I am sure you, like most of us at this time of year we take a moment to look back on the year, to think of the future and in a year like 2020 to maybe take a few looks sideways as well! One of my favorite things that happened in the year 2020 was the launch of the Perseverance Rover on a mission to Mars to begin securing samples of the red planet for a future sample return mission. Another highlight was the announcement by NASA of the eighteen astronauts (nine women and nine men) assigned to the Artemis Program returning astronauts to the surface of the Moon. These stories mixed together in my mind and brought me back to an interview I had conducted a few years ago with former astronaut Story Musgrave. Mr. Musgrave is a legend in the astronaut corp. He flew on six space shuttle flights, was the only astronaut to fly on all five orbiters, and was the most formerly educated astronaut with six academic degrees, and performed 3 spacewalks to repair and restore the Hubble Space Telescope to operational status during STS-61, as just a few of the highlights from his amazing career.
Story was one of eleven scientists selected in the 6th Group of astronauts in 1967. Group 6 astronauts had been selected to be available for expected future crew assignments of continued missions to the Moon, Earth orbiting space stations, and preliminary missions to Mars.
With the budget cuts that hit NASA every year following the Group 6 announcement, all of the programs previously mentioned were cancelled except for a scaled back version of the Earth orbiting space station, now called Skylab (a second Skylab space station was cancelled and it is now on display at the Smithsonian Air & Space Museum in Washington DC). With only nine astronauts selected to fly to Skylab, Story would have to wait fifteen long years before getting his first flight assignment to fly on the new space shuttle program, so he knows a thing or two about programs changing direction, budget cuts and patience.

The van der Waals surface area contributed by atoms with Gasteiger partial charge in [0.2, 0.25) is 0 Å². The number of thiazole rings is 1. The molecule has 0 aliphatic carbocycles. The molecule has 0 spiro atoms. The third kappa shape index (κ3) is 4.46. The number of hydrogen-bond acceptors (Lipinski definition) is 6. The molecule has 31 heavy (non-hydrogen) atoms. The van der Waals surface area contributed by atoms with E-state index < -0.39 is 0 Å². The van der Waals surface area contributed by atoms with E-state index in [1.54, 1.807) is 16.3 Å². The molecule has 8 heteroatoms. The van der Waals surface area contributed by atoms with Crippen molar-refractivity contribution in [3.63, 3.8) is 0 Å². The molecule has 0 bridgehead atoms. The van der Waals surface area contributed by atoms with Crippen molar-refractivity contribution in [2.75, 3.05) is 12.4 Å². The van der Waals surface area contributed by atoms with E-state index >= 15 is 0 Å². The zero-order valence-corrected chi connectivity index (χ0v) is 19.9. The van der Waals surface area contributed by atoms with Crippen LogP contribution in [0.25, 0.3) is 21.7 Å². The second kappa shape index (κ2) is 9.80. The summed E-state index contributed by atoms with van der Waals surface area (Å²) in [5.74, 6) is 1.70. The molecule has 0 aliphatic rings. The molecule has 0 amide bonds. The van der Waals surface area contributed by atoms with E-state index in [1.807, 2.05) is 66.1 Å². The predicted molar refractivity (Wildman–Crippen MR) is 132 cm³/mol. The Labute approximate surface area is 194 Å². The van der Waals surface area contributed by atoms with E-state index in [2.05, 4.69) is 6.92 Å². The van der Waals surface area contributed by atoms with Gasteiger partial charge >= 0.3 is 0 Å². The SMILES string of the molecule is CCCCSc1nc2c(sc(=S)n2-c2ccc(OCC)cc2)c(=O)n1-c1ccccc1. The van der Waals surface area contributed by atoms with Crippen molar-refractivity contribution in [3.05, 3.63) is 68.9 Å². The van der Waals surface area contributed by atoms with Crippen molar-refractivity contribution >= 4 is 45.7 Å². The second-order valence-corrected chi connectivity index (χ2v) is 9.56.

Mr. Musgrave retired from NASA in 1997, and the following opinions are his own and do not represent NASA. I believe viewpoints such as Story’s can be helpful when having discussions with students about why things don’t happen faster, or progress the way they think they should. sharing differing viewpoints with them helps foster discussions on complicated issues such as government, international relations, budgets, and national goals.
I ask Story what all the students I work with want to know, “When will we get astronauts to Mars?” Story smiles, “Are we going?” Story pauses, “The real bottom line is, is there a mandate to go, and when?” Mr. Musgrave leans forward to make his point, “You look at the current congressional budget, and how much money is in there for Mars? Zero! There is no Mars money, because there is no human Mars program.”
I ask Story of he thinks the Space Shuttle program took away any momentum for Mars? “The shuttle made us massively good because it was so difficult and hard and impractical.” “We as a country came off the shuttle able to do anything.” “We had a unbelievably good team because it was so hard.” the pride evident in Story’s voice. “The trouble with the shuttle is you take 240,000 lbs. to orbit and then you bring it back home every time.” Story picks up a glass to emphasize, “Right now it costs $10,000 a pound to take something to orbit.”
“Space Station was the huge block to having us go further out” Mr. Musgrave gestures with his hands raised, “In my view, and of course there are a hundred different views, for the cost of the space station we could have had 300 Voyager type satellites.” Story continued, “We would have had return samples from every planet and moon that there is to sample in our solar system.” (The twin Voyager spacecraft were launched separately in 1977 to explore the outer planets Jupiter, Saturn, Uranus, Neptune and their associated moons)
“And some of those probes would have been going to Mars and its moons, mapping, landing, drilling and processing resources in select areas to prepare for future crews to land.” In his final point Story says, ” 100% of the space program materials come from Mother Earth.” “We could have started mining Mars and building space hardware there (on Mars) for astronauts and scientists to use out of that same program.” Story smiles, “that would be pretty amazing wouldn’t it?”
Thanks Christopher! This is really interesting!
That’s a great article. Thanks for sharing!